Worn down, worn out

At nine, I awoke, at least technically. While I emerged from the bed and moved around the apartment, gathering breakfast and rearranging dirty cutlery, it was little more than a facsimile of a fugue state, a poor photocopy of a somnambulist’s wanderings. I was exhausted, that bone-deep fatigue that robs you of any hope that your existence will ever improve, where all you can think of is going back to bed. Saturdays like this aren’t joyful rainbows of relaxation, they’re stagnant puddles in a slough of respond.

But it’s sunny. The skies are blue, the weather is warm, how could anyone be gloomy? Singapore is not blessed with the cold grey weather that Londoners have to make do with; there isn’t the jackboot of drizzle forever driving your face into the ground. It’s warm here, perhaps too warm. Perhaps all that time explaining unclear phrases in English to my co-workers had drained the energy from me.

My wife wanted me to go to the zoo today. I refused, having Spanish homework to complete. El compaƱero de me compaƱero es me enemy, perhaps. It was fortunate that I didn’t accompany here to the zoo; there was some sort of family day today, where half of Singapore went to the zoo at once, which meant the line for taxis was an hour long, and I would have missed my Spanish class. Instead, after breakfast I went back to bed, and slept another hour, still waking to find myself just as tired as before, still having ny soul crushed by some indeterminate worry.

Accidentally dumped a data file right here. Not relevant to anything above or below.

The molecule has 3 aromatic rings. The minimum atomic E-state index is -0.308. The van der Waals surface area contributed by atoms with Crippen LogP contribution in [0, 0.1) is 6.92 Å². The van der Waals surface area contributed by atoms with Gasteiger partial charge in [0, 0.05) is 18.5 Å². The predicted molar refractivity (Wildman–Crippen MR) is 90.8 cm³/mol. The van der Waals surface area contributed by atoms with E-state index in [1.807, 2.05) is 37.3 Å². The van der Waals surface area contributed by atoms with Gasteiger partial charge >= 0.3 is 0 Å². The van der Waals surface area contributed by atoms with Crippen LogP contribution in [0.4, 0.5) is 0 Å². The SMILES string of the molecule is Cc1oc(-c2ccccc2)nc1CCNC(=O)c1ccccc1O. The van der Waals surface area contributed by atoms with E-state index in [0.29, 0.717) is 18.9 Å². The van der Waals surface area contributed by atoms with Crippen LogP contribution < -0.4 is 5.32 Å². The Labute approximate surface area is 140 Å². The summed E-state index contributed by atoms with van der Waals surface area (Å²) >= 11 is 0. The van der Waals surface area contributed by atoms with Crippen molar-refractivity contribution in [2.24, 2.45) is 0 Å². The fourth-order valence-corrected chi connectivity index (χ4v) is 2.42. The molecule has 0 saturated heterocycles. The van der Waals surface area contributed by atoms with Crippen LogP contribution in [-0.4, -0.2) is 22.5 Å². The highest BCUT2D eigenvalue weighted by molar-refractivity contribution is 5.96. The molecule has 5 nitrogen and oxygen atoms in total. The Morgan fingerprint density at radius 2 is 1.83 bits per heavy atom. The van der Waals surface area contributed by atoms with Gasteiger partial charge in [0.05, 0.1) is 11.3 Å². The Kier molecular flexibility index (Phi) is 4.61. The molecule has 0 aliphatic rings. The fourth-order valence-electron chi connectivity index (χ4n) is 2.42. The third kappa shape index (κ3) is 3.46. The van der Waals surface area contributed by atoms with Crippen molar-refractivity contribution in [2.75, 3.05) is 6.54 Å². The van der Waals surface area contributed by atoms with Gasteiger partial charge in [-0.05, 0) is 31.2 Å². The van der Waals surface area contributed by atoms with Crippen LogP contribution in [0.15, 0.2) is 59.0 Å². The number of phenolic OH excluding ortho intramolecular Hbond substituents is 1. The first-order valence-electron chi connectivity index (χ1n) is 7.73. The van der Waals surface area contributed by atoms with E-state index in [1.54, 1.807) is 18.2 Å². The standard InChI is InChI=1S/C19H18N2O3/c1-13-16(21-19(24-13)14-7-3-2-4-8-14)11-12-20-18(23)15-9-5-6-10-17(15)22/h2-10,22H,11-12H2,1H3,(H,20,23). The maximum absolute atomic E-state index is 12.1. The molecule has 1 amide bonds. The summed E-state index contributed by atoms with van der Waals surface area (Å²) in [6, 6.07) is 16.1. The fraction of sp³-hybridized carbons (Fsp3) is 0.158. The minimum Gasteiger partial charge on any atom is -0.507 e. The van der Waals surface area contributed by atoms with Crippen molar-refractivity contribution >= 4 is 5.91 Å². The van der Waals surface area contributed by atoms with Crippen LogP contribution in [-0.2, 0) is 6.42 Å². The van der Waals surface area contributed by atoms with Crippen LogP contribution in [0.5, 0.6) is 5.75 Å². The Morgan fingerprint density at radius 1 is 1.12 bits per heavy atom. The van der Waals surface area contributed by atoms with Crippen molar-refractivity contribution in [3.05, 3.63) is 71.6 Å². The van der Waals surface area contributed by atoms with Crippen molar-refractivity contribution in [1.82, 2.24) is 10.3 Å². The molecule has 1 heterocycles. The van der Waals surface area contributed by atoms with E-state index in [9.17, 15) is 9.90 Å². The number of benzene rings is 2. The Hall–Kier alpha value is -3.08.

I conjugated verbs today. I learned about the third person plural, and regular verbs, and it was like trying to drive on glass. I could see each of the concepts, understand for a moment how you conjugate a regular -er verb, but it didn’t stick, I couldn’t find any purchase as the words kept sliding past me. I did get reminded that "hablar" means to speak, and not to have. Why can’t verbs that share the same first two letters also share the same meaning? Surely we don’t need more than 676 verbs in a language anyway?

Despite this exhaustion, there were some highlights to my day. The London Review of Books had a fairly harsh piece on Mo Yan, Nobel Laureate. That was a welcome dark spot in today’s blue sky. I rode a virtual motorcycle around Silverstone, in preparation for watching tomorrow’s race. And, awake, I dreamed of sleep.

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